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building a community to reach a community

When You Want to Serve but You’re Short on Time

“I heard somewhere that most men if they’re lucky have one person in their life that they can call a true friend - the person that they can talk to about absolutely anything,” Kevin says seriously, and his train of thought is obvious. “If lunch buddies grow, GFC men can be that one person for a Mountain View child.”

Though Kevin Taylor has been serving at GFC for over 8 years, it wasn’t until a few years ago that he decided to get involved with We Love Mountain View as a lunch buddy.

“I used to drink coffee with Carleton Lyon while he checked the kids in on Sunday morning,” Kevin laughs, describing his initial decision to serve at Grace. “And then my wife said, ‘Kevin, why don’t you just go do something else, because all you’re doing is talking and drinking coffee with Carleton.’” That was the nudge he needed to get plugged into the check-in process in Grace Kids. He stayed in that role for a long time until he and his wife transitioned into a new stage of life.

“We bought some land,” he explains, “And that took a lot of my time after church on Sundays. This place hadn’t been lived on in 20 years.” With this new phase, Kevin was searching for a different way to serve. Fortunately, we have a variety of serving opportunities that give GFCers the chance to decide what works best with their schedule.

For Kevin, who works traditional hours during the work week, a lunch buddy was the perfect fit. Lunch buddies visit Mountain View Elementary School once a week and sit at a separate table with the student, just hanging out and chatting. The student’s friends often crowd around the table, and Kevin has frequently overheard them comment to one another, “I want a lunch buddy!”

“It’s not about, you know, opening up the Bible and evangelizing,” Kevin emphasizes. “You’re just being yourself, representing Christ to them. You can make references to your faith. They will see something different in you. And if their eyes light up when they see you, it’s because they’re not lighting up when they see someone else.”

Lunch with his buddy doesn’t last long – only about 20 minutes – but he knows the potential impact in his buddy’s life goes far beyond one meal a week. In fact, he and his wife have developed a trusting relationship with his lunch buddy’s mother, who greatly values his influence in her son’s life. “His mom is all for it. She’s working full-time, and she likes that he has a man in his life… I can only imagine how a little kid yearns to have a relationship that’s never really going to be there with both his parents.”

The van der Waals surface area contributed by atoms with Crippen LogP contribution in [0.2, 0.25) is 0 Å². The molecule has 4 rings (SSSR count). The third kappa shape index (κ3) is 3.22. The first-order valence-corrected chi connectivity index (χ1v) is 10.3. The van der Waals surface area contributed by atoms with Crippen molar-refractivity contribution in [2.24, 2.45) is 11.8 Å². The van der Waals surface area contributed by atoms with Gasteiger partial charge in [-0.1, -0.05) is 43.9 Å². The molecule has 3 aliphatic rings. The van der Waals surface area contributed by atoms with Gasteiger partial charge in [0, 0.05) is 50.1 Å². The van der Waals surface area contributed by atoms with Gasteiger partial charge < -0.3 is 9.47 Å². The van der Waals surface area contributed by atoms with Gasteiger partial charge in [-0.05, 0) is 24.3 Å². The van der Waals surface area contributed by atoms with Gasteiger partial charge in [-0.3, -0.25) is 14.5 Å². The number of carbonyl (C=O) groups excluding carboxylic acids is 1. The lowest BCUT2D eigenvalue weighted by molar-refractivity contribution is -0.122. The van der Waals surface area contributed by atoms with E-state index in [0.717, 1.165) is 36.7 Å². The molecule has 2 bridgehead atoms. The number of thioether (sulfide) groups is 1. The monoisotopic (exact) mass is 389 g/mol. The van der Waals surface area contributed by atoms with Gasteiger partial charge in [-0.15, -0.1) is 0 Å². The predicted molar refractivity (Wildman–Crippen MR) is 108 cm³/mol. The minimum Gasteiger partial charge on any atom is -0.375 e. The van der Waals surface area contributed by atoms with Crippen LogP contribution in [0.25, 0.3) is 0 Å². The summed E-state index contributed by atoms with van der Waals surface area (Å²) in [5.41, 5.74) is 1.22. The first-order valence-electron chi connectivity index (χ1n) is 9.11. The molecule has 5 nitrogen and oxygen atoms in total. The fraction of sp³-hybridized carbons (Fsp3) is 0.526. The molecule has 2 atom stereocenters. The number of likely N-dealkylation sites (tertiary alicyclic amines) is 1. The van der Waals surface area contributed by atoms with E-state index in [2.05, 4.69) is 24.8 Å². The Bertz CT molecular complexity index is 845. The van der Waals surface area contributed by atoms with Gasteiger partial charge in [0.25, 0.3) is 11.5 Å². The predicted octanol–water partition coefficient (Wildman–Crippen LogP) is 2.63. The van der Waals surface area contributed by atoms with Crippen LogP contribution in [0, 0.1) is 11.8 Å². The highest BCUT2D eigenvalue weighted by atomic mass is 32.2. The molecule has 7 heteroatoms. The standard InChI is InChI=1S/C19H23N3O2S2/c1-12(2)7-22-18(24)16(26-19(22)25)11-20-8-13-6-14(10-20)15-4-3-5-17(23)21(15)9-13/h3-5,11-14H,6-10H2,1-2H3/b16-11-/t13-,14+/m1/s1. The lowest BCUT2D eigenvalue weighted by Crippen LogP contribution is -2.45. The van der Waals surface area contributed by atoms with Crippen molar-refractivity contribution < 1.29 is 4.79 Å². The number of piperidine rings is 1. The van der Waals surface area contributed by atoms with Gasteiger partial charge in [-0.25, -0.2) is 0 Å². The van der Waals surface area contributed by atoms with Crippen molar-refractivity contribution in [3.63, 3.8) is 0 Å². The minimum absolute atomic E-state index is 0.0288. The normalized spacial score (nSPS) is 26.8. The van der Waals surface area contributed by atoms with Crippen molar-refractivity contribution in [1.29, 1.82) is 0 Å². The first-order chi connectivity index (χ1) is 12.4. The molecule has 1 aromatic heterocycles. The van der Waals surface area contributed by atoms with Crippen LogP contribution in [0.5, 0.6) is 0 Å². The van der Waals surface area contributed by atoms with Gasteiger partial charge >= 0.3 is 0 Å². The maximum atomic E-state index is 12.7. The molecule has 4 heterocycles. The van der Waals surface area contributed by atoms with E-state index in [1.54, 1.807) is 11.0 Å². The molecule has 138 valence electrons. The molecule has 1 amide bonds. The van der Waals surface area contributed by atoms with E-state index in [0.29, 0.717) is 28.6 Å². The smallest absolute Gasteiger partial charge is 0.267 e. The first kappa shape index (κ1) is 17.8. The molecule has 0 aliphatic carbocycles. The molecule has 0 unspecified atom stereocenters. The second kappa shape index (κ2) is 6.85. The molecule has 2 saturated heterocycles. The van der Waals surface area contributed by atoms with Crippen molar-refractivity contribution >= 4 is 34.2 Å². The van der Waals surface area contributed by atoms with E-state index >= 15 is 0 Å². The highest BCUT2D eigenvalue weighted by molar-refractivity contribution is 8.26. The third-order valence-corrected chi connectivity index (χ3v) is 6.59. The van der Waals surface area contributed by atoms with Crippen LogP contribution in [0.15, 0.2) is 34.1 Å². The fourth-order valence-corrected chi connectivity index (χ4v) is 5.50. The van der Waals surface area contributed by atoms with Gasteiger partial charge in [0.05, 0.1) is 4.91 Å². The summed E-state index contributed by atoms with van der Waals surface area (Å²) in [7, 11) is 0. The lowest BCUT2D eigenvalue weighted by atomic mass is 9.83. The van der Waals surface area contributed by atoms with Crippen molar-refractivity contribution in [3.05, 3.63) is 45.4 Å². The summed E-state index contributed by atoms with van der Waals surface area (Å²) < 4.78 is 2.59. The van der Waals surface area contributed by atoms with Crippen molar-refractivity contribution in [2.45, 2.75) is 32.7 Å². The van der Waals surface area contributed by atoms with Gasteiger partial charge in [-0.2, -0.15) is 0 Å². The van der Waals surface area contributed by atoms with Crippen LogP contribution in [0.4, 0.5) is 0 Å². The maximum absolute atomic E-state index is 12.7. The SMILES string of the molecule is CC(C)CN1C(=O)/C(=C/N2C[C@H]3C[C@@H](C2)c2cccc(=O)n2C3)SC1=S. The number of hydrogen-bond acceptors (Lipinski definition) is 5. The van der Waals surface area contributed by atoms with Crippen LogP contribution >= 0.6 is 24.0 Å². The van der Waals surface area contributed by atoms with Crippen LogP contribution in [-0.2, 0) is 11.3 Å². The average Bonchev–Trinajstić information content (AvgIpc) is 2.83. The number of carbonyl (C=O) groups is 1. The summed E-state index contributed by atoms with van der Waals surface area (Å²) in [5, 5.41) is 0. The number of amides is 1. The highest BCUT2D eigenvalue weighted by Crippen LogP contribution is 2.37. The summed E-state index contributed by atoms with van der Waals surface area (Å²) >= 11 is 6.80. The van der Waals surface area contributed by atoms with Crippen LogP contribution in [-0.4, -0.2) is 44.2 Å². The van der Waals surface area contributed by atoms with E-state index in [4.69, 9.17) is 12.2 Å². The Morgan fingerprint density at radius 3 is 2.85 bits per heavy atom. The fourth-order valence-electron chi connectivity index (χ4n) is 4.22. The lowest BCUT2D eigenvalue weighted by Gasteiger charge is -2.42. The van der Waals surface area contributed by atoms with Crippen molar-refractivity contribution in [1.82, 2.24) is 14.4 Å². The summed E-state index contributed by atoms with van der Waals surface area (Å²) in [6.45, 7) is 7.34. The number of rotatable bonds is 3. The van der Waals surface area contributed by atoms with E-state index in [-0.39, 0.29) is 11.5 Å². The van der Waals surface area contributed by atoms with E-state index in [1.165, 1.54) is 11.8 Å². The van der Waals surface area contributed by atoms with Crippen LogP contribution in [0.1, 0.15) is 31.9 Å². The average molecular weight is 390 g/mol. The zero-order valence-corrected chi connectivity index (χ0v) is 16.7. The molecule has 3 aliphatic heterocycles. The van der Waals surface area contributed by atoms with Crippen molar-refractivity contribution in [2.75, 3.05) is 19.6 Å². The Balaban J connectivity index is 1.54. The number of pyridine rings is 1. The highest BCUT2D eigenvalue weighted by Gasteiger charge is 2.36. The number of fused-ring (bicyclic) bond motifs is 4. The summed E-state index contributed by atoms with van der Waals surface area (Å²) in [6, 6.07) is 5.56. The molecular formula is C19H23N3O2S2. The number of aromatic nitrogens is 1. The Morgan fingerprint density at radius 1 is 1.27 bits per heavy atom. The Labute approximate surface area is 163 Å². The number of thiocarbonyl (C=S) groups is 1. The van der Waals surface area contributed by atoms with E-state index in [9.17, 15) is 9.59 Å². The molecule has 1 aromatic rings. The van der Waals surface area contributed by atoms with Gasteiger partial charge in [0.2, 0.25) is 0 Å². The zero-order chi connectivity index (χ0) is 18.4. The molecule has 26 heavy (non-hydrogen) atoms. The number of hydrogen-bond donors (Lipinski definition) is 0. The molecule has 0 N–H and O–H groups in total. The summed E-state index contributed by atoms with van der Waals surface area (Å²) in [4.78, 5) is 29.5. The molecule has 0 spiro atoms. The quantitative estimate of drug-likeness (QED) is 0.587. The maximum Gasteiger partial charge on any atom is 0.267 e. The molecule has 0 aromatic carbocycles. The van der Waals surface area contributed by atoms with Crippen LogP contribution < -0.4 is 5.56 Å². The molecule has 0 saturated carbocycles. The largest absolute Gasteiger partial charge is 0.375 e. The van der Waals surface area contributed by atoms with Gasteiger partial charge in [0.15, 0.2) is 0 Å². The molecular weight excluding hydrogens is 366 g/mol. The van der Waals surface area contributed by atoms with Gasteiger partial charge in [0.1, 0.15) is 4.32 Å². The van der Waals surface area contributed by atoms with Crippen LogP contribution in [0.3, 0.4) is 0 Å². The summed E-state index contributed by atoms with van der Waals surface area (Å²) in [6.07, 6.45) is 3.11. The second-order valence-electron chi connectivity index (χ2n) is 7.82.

The lunch buddy friendship grew slowly but surely as the pair got to know each other and as they built trust. “At first he was a little… energetic. But he’s calmed down a bunch since then. He just had some stuff going on in his head that distracted him. We engage more now. Just like any relationship, it was awhile before the hugs started. But now he kind of lights up when I come in the cafeteria. That makes me feel good, too – when someone else wants you to be there.”

Though right now Kevin only sees his buddy once a week, he hopes his friendship will continue to deepen. “My wife and I got permission from her for Sheri to pick him and a friend up and drive them to Camp in the City. I also asked her if one day I was taking my kids fishing, if she wouldn’t care if he came along… she was fine with it! We haven’t gone fishing yet, but I really wanna do that. He’s got no outlet for stuff like that.”

Kevin clarifies that as he continues. “His only interaction is with other kids in his neighborhood, and I know how that is. If you don’t get your advice and your questions answered from adults, you’re gonna get them from your peers. And though they mean well, an 8-year-old’s advice is not the advice he needs.”

Kevin’s relationship with his lunch buddy highlights one of the greatest strengths of the program – it can be whatever you want it to be. If all you have time for is lunch – then great! You are impacting that child’s life in a significant way. But if you want to take it a step further and build a deeper relationship with the family, you have the freedom to do so.

While the lunch buddy program clearly impacts the life of a child in need, it also has a profound effect on the adult buddy.

“This is a way for me to let a young person know that they’re not alone in making bad choices; that they can make mistakes. It’s also helped me to not be closed up, to be transparent, to see that the flaws in my own life can help someone else," Kevin describes.

And when we can be transparent – with ourselves and others, and ultimately before God - we’re well on our way to experiencing meaningful faith. “Things like this are always 2-sided,” says Kevin. “Both sides benefit from what we’re doing, because Christ is doing the work. If you just get off the couch and put yourself out there, you’ll find you like doing it and want to do more – it’s getting involved initially that is hard. But He is going to grow you. We are called to go out; we can’t stay in the confines of our family and the walls of the church, or else, who are we serving?

If you don’t want to be a Billy Graham all over the world, you can be the guy at Mountain View with one kid. You started it; Christ will finish it. And it doesn’t take much time – just wait and see what can happen with such a small amount of time.

Even if you don’t say anything when you’re there, just being there will change you. Who knows, maybe you’re the one that needs the lunch buddy!”


 

If you'd like to learn more about serving with our We Love Mountain View ministry, stop by the Operation Cooperation lobby table on Sunday mornings through May 23 or check out the opportunities online.

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